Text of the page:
Among the Greeks the birthdays of several major Olympian deities (e.g. of Artemis on the sixth, Apollo on the seventh, and Poseidon on the eighth) were in early times assigned to days of the month and were treated as sacred. Throughout Greek history these ‘monthly’ birthdays continued to be recognized and were often the focal points of the deities' annual festivals. For humans the day of birth itself was marked by congratulatory visits and presents from relatives and friends, but in the Archaic and Classical periods there seems to have been no recurring monthly or annual celebrations of the day. Birthdays of humans first attained significance for the Greeks when they began to assimilate rulers and outstanding individuals to gods (see ruler‐cult). Plato shared Apollo's birthday, and after his death his followers gave him special veneration each year, probably on his birthday. In his will Epicurus endowed an annual banquet for his followers on his birthday. The birthdays and accession days of the Ptolemies (see Ptolemy (1) ), Seleucids, and Attalids were publicly fêted during their lifetimes throughout their kingdoms, both monthly and annually.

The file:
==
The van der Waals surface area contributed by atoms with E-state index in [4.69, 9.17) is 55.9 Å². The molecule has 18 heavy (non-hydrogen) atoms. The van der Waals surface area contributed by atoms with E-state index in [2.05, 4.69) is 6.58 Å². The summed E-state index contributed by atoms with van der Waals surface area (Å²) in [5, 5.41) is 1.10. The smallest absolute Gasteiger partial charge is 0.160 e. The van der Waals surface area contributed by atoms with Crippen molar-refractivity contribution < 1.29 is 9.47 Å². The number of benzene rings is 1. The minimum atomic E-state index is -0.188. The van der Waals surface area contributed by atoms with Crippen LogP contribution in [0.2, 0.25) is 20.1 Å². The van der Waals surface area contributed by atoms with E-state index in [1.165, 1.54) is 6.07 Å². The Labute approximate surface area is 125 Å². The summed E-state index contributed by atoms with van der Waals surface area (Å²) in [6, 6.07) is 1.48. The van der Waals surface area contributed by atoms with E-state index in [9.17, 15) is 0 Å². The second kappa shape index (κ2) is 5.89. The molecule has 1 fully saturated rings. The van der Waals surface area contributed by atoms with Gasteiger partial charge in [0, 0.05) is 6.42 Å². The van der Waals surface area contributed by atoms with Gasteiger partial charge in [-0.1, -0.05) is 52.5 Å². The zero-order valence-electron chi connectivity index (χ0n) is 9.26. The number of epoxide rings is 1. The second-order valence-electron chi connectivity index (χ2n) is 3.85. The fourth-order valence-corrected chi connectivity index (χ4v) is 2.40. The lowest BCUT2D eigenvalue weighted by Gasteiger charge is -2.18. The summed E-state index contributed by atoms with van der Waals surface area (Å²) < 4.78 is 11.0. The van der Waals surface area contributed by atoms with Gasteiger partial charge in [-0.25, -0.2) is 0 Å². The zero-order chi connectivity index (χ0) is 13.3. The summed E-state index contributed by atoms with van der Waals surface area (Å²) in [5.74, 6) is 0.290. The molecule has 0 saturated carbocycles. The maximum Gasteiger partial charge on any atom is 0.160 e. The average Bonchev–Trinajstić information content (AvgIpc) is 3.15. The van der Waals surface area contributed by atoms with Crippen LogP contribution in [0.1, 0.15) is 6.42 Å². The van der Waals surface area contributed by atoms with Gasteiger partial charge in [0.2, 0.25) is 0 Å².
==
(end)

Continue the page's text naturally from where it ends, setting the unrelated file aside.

The Romans, unlike the Greeks, marked only anniversaries and from earliest times annually celebrated their own birthdays and those of family members, friends, and patrons with gifts, offerings, prayers, vows, and banquets. Roman poets developed a specific type of poem for the occasion. The rituals of the Roman birthday formed part of the cult of the genius of a man or the iuno of a woman. Under the empire the people celebrated annually, as an important part of imperial cult, the birthdays of past and present emperors and members of the imperial family.
Subjects: Classical studies